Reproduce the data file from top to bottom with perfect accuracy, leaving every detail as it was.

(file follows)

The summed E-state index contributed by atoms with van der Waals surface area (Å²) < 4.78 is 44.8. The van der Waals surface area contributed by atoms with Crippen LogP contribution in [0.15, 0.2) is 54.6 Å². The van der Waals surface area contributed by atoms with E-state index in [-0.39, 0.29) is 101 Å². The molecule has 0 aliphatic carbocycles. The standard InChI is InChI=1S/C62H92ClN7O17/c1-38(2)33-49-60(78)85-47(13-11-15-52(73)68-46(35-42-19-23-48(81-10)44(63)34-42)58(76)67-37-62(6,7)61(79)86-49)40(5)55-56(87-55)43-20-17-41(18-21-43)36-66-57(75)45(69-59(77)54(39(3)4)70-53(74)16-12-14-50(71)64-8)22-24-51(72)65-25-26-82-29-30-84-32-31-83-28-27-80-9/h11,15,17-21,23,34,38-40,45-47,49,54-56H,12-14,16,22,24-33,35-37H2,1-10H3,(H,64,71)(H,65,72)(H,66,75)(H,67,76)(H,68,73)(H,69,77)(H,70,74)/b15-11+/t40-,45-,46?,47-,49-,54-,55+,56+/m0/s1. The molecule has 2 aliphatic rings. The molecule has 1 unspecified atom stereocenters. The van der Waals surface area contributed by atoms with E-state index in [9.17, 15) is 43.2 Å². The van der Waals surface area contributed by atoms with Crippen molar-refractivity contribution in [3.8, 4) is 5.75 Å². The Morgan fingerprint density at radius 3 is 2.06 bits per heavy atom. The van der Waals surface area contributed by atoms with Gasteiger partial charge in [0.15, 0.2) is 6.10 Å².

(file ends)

The summed E-state index contributed by atoms with van der Waals surface area (Å²) < 4.78 is 44.8. The van der Waals surface area contributed by atoms with Crippen LogP contribution in [0.15, 0.2) is 54.6 Å². The van der Waals surface area contributed by atoms with E-state index in [-0.39, 0.29) is 101 Å². The molecule has 0 aliphatic carbocycles. The standard InChI is InChI=1S/C62H92ClN7O17/c1-38(2)33-49-60(78)85-47(13-11-15-52(73)68-46(35-42-19-23-48(81-10)44(63)34-42)58(76)67-37-62(6,7)61(79)86-49)40(5)55-56(87-55)43-20-17-41(18-21-43)36-66-57(75)45(69-59(77)54(39(3)4)70-53(74)16-12-14-50(71)64-8)22-24-51(72)65-25-26-82-29-30-84-32-31-83-28-27-80-9/h11,15,17-21,23,34,38-40,45-47,49,54-56H,12-14,16,22,24-33,35-37H2,1-10H3,(H,64,71)(H,65,72)(H,66,75)(H,67,76)(H,68,73)(H,69,77)(H,70,74)/b15-11+/t40-,45-,46?,47-,49-,54-,55+,56+/m0/s1. The molecule has 2 aliphatic rings. The molecule has 1 unspecified atom stereocenters. The van der Waals surface area contributed by atoms with E-state index in [9.17, 15) is 43.2 Å². The van der Waals surface area contributed by atoms with Crippen molar-refractivity contribution in [3.8, 4) is 5.75 Å². The Morgan fingerprint density at radius 3 is 2.06 bits per heavy atom. The van der Waals surface area contributed by atoms with Gasteiger partial charge in [0.15, 0.2) is 6.10 Å².